Amber House, the first book in The Amber House Trilogy was published in October 2012.  Its sequel, Neverwas, is slated for January 2014, with a final installment, Otherwhen, currently being written.


According to interviews, the ladies are descended from Mayflower passenger and Jamestown settler Stephen Hopkins.  Inspired by her own family history, Kelly Moore wrote the beginnings of what would become Amber House in the 1980s, but it wasn't until her daughters Tucker and Larkin Reed found the manuscript and convinced her to work on it with them that it became a full-fledged book.

  • Kelly Moore is a former lawyer, a New York Times best-selling author, and a single mother of three. She co-wrote the true-crime work Deadly Medicine, which went on to become a New York Times best-seller for seven weeks, and also a NBC TV movie-of-the-week.
  • Tucker Reed has been recognized on the national level for her essays and short stories. She studied film and theatre at the University of Southern California in Los Angeles.
  • Larkin Reed is an award-winning writer and filmmaker.  She is currently completing her Bachelor's degree in film studies.


Moore grew up with a strong fascination in Colonial history and antique artifacts, as her father was descended from Revolutionary War soldiers, and her mother was a well-known antiques dealer in the San Francisco Bay Area.  When Moore attended Santa Clara University, she also developed an interest in the nearby Winchester "Mystery House" and the story of its eccentric owner, the widow Sarah Winchester.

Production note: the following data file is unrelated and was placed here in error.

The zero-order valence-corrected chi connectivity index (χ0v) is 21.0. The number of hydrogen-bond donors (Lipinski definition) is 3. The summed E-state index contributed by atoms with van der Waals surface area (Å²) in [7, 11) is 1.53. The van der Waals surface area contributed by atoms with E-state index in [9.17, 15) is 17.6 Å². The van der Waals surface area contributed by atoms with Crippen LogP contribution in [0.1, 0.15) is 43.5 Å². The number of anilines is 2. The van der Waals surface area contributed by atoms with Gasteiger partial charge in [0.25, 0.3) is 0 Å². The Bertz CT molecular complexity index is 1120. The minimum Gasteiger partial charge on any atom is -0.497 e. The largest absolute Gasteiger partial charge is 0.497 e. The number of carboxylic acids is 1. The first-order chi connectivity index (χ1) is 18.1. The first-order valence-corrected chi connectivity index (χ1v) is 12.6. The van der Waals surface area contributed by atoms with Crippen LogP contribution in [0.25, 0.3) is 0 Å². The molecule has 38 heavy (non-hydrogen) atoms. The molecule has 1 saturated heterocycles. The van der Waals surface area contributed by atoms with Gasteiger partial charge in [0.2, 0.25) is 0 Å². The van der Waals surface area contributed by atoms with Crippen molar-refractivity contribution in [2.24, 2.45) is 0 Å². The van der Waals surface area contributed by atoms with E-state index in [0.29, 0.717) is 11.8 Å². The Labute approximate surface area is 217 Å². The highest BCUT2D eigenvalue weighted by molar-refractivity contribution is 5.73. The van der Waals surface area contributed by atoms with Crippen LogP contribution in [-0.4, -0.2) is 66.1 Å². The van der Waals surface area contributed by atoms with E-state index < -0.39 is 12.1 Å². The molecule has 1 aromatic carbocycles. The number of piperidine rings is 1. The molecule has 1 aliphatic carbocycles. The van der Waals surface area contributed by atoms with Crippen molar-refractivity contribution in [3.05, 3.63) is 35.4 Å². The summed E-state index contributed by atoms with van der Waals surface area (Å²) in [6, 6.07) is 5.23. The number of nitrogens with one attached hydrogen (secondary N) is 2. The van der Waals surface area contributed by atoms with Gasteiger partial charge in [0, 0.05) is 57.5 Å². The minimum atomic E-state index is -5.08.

Tucker stumbled upon her mother's story outline from college while researching the family's genealogy.  She encouraged Moore to adapt the idea into a young adult novel, and soon Larkin began to work with the two developing characters and storylines.

The book was completed within two months.  It was published by Scholastic's Arthur A. Levine Books imprint in October 2012.  It is the first in a projected trilogy.  The second book in the series will be released in January 2014.

According the to sisters' official blog, in addition to family history and the urban legends surrounding the Winchester mansion, the story was heavily influenced by The Secret Garden, Stephen King's The Shining, the film Jumanji, and an episode Moore saw as a child of Lost In Space in which one of the Robinson children gets stuck in a mirror-world.